MediaFile

WebOS: Are we there yet?

It looks like the 600 employees in Hewlett-Packard’s WebOS division will only have to wait a bit longer to know their fate.

New Chief Executive Meg Whitman told French newspaper Le Figaro that she plans to announce her decision on the operating system in the next two weeks.

“This is not an easy decision, because we have a team of 600 people which is in limbo,” she was quoted as saying in French, as per the translation by Google Translate.

 HP, which acquired WebOS when it bought Palm in 2010 for $1.2 billion, has been looking to sell the mobile software platform, sources have told Reuters.

WebOS employees have been in a limbo ever since HP decided to kill its webOS-based TouchPad tablet following poor sales.

HP’s answer to the MacBook Air

HP’s answer to Apple’s MacBook Air is in, and it’s called the Folio13. 

 The company is one of the latest PC firms to launch an “Ultrabook” — a name chipmaker Intel gave to the new super-thin laptops that use its processors — but this time, it’s targeting the business user.

The launch must come as a relief to the Silicon Valley company’s PC unit employees, suspended as they were in limbo for over a month as HP considered whether to jettison the division or not. HP decided only late last month to keep the leading seller of PCs within its fold.

Autonomy CEO’s terrifying prediction: the rise of the surveillance society

As a general rule, senior executives at technology companies tend to try to make the public feel excited about the future and about technology’s role to improve it.

Mike Lynch, the CEO of Autonomy, must not have gotten that memo; or he decided to ignore it.

During a talk at the Techonomy conference on Monday, Lynch described a dark world in which today’s celebrated technologies, such as social networking and smartphones, become the nefarious tools of a surveillance society.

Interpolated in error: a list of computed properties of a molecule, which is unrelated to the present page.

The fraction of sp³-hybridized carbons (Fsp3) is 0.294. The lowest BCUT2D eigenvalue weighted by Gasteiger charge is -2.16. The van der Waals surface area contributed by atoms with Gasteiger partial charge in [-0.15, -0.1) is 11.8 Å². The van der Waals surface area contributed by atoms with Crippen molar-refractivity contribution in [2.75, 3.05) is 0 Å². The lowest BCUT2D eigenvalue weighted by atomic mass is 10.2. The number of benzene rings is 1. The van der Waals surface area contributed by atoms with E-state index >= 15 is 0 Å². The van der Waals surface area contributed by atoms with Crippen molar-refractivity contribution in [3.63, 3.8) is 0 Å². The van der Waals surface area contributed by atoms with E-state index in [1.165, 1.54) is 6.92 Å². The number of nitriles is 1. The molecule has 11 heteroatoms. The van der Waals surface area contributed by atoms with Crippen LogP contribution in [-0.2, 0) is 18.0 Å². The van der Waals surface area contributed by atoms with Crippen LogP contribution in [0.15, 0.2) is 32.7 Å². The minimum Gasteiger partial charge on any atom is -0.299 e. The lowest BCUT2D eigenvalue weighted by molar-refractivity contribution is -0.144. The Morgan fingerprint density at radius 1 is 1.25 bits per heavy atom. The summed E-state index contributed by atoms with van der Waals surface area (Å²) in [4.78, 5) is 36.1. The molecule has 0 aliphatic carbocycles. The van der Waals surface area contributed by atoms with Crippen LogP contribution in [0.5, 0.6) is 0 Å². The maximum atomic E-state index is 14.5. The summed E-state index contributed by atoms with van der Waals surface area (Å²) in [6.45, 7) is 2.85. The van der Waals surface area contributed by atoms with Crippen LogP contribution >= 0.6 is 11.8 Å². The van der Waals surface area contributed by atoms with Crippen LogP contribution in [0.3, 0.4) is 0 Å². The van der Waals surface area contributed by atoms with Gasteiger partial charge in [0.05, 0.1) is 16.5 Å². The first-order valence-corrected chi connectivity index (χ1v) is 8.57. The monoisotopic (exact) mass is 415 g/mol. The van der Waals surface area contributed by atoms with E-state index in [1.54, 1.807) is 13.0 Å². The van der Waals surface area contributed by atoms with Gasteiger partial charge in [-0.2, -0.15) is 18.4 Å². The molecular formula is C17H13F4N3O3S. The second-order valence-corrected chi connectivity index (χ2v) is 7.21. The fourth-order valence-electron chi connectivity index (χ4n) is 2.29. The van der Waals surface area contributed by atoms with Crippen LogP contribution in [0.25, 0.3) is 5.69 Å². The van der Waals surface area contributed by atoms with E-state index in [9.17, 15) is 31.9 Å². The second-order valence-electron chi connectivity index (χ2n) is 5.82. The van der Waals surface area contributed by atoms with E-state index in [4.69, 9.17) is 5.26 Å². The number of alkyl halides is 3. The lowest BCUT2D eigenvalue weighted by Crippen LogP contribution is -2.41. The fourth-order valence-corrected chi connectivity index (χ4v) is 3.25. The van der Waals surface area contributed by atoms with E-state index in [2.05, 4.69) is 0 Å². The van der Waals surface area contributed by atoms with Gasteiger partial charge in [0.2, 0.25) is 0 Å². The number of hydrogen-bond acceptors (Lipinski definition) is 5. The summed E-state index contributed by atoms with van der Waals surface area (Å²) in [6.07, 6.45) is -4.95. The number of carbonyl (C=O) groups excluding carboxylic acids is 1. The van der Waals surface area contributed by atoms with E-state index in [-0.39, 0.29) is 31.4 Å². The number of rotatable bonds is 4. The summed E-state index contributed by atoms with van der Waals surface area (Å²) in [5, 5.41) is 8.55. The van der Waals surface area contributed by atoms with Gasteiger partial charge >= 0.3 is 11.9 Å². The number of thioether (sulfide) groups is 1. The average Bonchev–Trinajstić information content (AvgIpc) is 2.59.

Tech wrap: Yahoo finds interclick, pays $270 million for it

CORRECTION: The original headline falsely stated that Yahoo will pay $240 million for interclick. The correct amount is $270 million.

Yahoo will pay $270 million for interclick as it tries to revive its ailing online advertising business, even as the search and advertising giant continues to scout for potential bidders. Yahoo is paying $9 per share, or about a 22 percent premium, for the online advertising technology firm. “It’s not a transformational acquisition, but it helps Yahoo in a market they are not strong in … they have to take some steps to keep pushing forward,” BGC Partners analyst Colin Gillis said. Among the parties interested in Yahoo are private equity firms Silver Lake, TPG Capital, Bain Capital, Blackstone, Kohlberg Kravis Roberts, Providence Equity Partners, Hellman & Friedman, Carlyle Group, and Russian technology investment firm DST Global, apart from rivals Microsoft and Google.

Olympus named six men, including a former Japanese supreme court justice, to investigate past M&A deals at the core of a scandal engulfing the endoscope and camera maker in a bid to stem an exodus of irate investors. None of the six have had any previous association with the company, an Olympus spokeswoman said. As yet, no deadline for the group to report its findings has been set, she added.

Tech wrap: Autonomy a done deal

Hewlett-Packard completed its $12 billion buy of British software firm Autonomy on Monday, the centerpiece of a botched strategy shift that cost ex-chief executive Leo Apotheker his job last month.

HP said its 25.50 pounds-per-share cash offer — representing a 79 percent premium that many HP shareholders found excessive — had been accepted by investors representing 87.34 percent of the company’s shares, well ahead of the 75 percent threshold needed.

The rushed announcements and concerns about the lofty price offered for Autonomy sent HP’s stock, and Apotheker’s credibility, plunging. But according to analysts, it would have been nearly impossible under British takeover rules for HP to extract itself from the Autonomy deal.

Tech wrap: Oracle and HP keep sparring

Oracle and Autonomy escalated their war of words on Thursday, sparring publicly over whether the British software firm had ever been shopped to the U.S. technology giant.

Autonomy, which Hewlett-Packard this year agreed to buy for $12 billion, is at the center of a debate on Wall Street over the tenure of fired HP CEO Leo Apotheker and the future direction of the company he once ran. The spat comes at an inopportune time for HP, fighting to salvage its reputation with investors.